As the nation's top law enforcement official, Eric Holder is privy to all kinds of sensitive information. But he seems to be proud of how little he knows. Why didn't his Justice Department inform The Associated Press, as the law requires, before pawing through reporters' phone records? "I do not know," the attorney general told the House Judiciary Committee on Wednesday, "why that was or was not done. I simply don't have a factual basis to answer that question."
Why didn't the DOJ seek the AP's cooperation, as the law also requires, before issuing subpoenas? "I don't know what happened there," Holder replied. "I was recused from the case."
Why, asked the committee's chairman, Rep. Bob Goodlatte, R-Va., was the whole matter handled in a manner that appears "contrary to the law and standard procedure"? Holder: "I don't have a factual basis to answer the questions that you have asked, because I was recused."
Holder seemed to regard this ignorance as a shield protecting him and the Justice Department from all criticism of the Obama administration's assault on press freedoms. But his claim that his "recusal" from the case exempted him from all discussion of the matter didn't fly with Republicans or Democrats on the committee, who justifiably saw his recusal as more of an abdication.
"There doesn't seem to be any acceptance of responsibility in the Justice Department for things that have gone wrong," said Rep. James Sensenbrenner, R-Wis., after Holder placed the AP matter in the lap of his deputy. The best Holder could do was offer an "after-action analysis" of the matter and pledge the administration's renewed support for a media shield law (the same proposed law the Obama administration undermined three years ago). But that does nothing to reverse the damage the administration has already done with its wholesale snooping into reporters' phone records and its unprecedented number of leak prosecutions.
"I realize there are exceptions and that you have recused yourself, but it seems to me clear that the actions of the department have, in fact, impaired the First Amendment," Rep. Zoe Lofgren, D-Calif., told Holder. "Reporters who might have previously believed that a confidential source would speak to them would no longer have that level of confidence, because those confidential sources are now going to be chilled in their relationship with the press."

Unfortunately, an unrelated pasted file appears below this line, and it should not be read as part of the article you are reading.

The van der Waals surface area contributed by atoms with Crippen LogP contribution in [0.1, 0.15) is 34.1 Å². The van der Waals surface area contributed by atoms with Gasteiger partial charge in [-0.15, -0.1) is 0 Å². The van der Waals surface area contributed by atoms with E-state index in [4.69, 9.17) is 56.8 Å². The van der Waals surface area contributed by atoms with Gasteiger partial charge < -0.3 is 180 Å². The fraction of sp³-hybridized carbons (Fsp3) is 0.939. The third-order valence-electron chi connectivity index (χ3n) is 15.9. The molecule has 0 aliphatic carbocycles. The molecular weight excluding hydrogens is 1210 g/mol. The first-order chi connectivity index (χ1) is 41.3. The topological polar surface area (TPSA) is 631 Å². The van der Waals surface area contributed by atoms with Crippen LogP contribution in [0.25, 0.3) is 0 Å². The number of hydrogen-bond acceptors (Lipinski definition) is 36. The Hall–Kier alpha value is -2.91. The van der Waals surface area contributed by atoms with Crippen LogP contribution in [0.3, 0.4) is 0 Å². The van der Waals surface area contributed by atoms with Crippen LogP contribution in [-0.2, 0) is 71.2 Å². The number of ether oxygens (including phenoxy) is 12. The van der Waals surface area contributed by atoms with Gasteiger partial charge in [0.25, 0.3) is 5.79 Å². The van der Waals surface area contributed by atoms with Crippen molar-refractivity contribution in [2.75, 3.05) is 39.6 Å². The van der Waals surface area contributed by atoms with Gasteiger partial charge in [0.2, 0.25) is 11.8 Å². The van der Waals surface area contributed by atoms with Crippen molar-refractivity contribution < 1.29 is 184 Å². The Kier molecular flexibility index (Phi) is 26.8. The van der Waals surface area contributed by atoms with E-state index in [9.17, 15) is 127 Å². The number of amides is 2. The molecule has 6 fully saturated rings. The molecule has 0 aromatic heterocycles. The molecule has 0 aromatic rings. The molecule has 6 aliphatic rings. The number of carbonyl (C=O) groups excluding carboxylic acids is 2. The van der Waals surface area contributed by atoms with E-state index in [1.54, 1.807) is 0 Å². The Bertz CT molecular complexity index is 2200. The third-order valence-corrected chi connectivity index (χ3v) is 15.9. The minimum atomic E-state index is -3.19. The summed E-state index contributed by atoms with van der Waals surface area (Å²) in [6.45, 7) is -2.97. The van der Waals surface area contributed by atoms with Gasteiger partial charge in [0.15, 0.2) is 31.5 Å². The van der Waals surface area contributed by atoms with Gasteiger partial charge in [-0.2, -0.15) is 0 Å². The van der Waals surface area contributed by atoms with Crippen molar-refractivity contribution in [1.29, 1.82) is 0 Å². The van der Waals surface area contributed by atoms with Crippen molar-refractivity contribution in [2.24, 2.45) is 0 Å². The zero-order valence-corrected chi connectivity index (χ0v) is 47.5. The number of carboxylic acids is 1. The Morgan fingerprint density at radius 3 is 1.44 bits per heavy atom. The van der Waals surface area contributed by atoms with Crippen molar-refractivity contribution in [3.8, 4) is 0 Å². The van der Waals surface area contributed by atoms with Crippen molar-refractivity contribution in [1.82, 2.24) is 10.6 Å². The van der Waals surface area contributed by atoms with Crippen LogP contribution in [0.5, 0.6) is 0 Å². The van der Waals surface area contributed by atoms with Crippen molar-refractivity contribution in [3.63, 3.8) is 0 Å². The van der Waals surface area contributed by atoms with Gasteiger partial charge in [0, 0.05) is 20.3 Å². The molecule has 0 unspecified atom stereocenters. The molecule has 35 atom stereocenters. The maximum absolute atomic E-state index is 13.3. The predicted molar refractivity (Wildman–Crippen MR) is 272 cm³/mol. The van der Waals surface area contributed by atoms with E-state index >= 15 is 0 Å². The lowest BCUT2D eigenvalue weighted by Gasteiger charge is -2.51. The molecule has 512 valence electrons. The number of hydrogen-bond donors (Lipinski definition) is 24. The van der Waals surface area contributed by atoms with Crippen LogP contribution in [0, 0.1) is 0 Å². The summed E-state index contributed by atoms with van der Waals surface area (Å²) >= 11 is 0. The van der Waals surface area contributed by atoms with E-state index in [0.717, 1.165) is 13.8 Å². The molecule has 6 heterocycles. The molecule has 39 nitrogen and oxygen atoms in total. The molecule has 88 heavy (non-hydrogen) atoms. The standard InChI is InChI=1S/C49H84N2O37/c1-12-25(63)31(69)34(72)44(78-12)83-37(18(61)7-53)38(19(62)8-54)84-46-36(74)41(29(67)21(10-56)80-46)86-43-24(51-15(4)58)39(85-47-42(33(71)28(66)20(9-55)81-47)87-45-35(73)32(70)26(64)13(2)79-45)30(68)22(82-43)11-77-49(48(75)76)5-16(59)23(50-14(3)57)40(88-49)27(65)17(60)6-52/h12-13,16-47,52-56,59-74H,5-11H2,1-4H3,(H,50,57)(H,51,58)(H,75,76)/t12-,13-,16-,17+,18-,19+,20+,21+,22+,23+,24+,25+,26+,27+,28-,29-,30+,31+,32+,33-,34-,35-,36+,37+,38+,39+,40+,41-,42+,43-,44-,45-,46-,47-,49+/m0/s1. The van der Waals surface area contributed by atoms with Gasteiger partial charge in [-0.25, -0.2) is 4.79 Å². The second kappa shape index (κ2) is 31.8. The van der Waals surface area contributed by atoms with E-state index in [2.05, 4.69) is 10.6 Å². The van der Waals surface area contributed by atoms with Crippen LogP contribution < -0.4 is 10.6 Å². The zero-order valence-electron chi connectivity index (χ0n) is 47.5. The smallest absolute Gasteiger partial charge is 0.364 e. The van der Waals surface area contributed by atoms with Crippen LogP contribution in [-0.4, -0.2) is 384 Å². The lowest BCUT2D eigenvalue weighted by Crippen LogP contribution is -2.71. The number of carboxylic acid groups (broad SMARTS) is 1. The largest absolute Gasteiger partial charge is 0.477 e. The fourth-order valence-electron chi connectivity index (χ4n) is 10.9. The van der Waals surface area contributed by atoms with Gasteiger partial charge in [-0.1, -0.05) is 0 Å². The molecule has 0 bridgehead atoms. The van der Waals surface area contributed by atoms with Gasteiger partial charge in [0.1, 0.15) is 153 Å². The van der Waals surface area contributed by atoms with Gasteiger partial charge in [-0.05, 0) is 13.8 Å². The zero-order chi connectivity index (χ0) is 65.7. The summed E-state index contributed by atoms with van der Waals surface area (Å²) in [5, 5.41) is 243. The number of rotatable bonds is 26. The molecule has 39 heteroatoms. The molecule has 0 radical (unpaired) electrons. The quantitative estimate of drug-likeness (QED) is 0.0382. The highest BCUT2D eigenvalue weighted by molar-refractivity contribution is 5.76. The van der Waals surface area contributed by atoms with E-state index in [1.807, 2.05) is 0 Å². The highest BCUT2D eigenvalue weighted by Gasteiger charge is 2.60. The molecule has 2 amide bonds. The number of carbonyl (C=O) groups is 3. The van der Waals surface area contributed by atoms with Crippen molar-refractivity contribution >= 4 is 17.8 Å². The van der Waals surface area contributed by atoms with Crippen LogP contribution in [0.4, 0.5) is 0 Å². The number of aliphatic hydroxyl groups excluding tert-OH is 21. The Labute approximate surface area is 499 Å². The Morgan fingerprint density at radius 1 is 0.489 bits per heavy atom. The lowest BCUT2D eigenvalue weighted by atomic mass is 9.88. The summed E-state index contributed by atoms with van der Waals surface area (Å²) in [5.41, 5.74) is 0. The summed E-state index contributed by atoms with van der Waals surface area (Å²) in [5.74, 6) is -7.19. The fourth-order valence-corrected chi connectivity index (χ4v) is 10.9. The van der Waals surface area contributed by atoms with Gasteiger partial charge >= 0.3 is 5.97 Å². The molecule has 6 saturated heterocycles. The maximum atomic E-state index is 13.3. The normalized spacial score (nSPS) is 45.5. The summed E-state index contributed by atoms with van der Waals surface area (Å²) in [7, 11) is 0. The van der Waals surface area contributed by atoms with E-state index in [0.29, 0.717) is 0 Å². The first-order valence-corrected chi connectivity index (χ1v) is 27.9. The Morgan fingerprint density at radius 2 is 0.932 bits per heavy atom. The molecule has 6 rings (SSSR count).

One and the same
In a sense, the two topics that dogged Holder most on Wednesday — the AP phone records and the IRS' targeting of conservative groups — were one and the same. In both cases, Americans are being punished and intimidated for exercising their right of free expression — by the taxing authorities, in the conservatives' case, and by federal prosecutors, in the reporters' case. But Holder cared so little about those two issues that he said not a peep about either the IRS or the AP in his opening statement. When he was questioned about the AP case, his first response was to suggest the criticism of him was political
Republicans on the House committee had voted previously to hold Holder in contempt of Congress, and Holder made clear the feeling was mutual; he informed Rep. Darrell Issa (R-Calif.) that his line of questioning was "too consistent with the way in which you conduct yourself as a member of Congress. It's unacceptable, and it's shameful." Some of the Republicans provided Holder justification for his disdain. But there would be more sympathy, and support, for Holder if he took seriously the lawmakers' legitimate questions about his department's abuse of power in the AP case.
Didn't the deputy attorney general who approved the subpoenas have the same potential conflict of interest that Holder claimed? "I don't know."
When did Holder recuse himself? "I'm not sure."
How much time was spent exploring alternatives to the subpoenas? "I don't know, because, as I said, I recused myself." But when the Justice Department undermines the Constitution, recusal is no excuse.